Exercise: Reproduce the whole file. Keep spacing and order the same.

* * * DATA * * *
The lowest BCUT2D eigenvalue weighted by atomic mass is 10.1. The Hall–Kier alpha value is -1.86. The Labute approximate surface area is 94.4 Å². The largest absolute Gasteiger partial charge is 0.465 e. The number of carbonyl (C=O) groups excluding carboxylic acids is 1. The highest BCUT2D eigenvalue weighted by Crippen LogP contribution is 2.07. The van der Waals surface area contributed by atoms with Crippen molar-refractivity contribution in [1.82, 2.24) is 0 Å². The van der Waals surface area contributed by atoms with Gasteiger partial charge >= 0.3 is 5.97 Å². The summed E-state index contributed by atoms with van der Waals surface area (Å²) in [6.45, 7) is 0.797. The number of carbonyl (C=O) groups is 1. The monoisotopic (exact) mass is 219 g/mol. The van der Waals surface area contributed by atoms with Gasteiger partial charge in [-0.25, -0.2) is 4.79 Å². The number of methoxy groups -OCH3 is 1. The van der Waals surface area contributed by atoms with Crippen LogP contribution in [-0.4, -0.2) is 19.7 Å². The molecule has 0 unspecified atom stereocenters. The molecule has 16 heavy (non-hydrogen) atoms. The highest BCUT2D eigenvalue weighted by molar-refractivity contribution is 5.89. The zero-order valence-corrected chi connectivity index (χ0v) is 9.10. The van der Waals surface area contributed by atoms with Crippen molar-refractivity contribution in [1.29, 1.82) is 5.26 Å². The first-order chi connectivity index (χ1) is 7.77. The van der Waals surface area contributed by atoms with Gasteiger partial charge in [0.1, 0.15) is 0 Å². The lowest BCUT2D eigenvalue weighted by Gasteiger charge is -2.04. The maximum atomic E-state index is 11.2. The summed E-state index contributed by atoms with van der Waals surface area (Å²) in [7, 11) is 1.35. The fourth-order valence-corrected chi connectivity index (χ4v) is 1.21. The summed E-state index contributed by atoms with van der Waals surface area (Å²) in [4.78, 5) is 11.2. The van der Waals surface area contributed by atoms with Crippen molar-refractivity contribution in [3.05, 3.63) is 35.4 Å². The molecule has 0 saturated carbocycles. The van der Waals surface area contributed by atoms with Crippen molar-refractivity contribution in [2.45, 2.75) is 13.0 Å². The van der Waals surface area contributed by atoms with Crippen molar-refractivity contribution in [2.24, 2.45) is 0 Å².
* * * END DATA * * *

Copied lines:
The lowest BCUT2D eigenvalue weighted by atomic mass is 10.1. The Hall–Kier alpha value is -1.86. The Labute approximate surface area is 94.4 Å². The largest absolute Gasteiger partial charge is 0.465 e. The number of carbonyl (C=O) groups excluding carboxylic acids is 1. The highest BCUT2D eigenvalue weighted by Crippen LogP contribution is 2.07. The van der Waals surface area contributed by atoms with Crippen molar-refractivity contribution in [1.82, 2.24) is 0 Å². The van der Waals surface area contributed by atoms with Gasteiger partial charge >= 0.3 is 5.97 Å². The summed E-state index contributed by atoms with van der Waals surface area (Å²) in [6.45, 7) is 0.797. The number of carbonyl (C=O) groups is 1. The monoisotopic (exact) mass is 219 g/mol. The van der Waals surface area contributed by atoms with Gasteiger partial charge in [-0.25, -0.2) is 4.79 Å². The number of methoxy groups -OCH3 is 1. The van der Waals surface area contributed by atoms with Crippen LogP contribution in [-0.4, -0.2) is 19.7 Å². The molecule has 0 unspecified atom stereocenters. The molecule has 16 heavy (non-hydrogen) atoms. The highest BCUT2D eigenvalue weighted by molar-refractivity contribution is 5.89. The zero-order valence-corrected chi connectivity index (χ0v) is 9.10. The van der Waals surface area contributed by atoms with Crippen molar-refractivity contribution in [1.29, 1.82) is 5.26 Å². The first-order chi connectivity index (χ1) is 7.77. The van der Waals surface area contributed by atoms with Gasteiger partial charge in [0.1, 0.15) is 0 Å². The lowest BCUT2D eigenvalue weighted by Gasteiger charge is -2.04. The maximum atomic E-state index is 11.2. The summed E-state index contributed by atoms with van der Waals surface area (Å²) in [7, 11) is 1.35. The fourth-order valence-corrected chi connectivity index (χ4v) is 1.21. The summed E-state index contributed by atoms with van der Waals surface area (Å²) in [4.78, 5) is 11.2. The van der Waals surface area contributed by atoms with Crippen molar-refractivity contribution in [3.05, 3.63) is 35.4 Å². The molecule has 0 saturated carbocycles. The van der Waals surface area contributed by atoms with Crippen molar-refractivity contribution in [2.45, 2.75) is 13.0 Å². The van der Waals surface area contributed by atoms with Crippen molar-refractivity contribution in [2.24, 2.45) is 0 Å².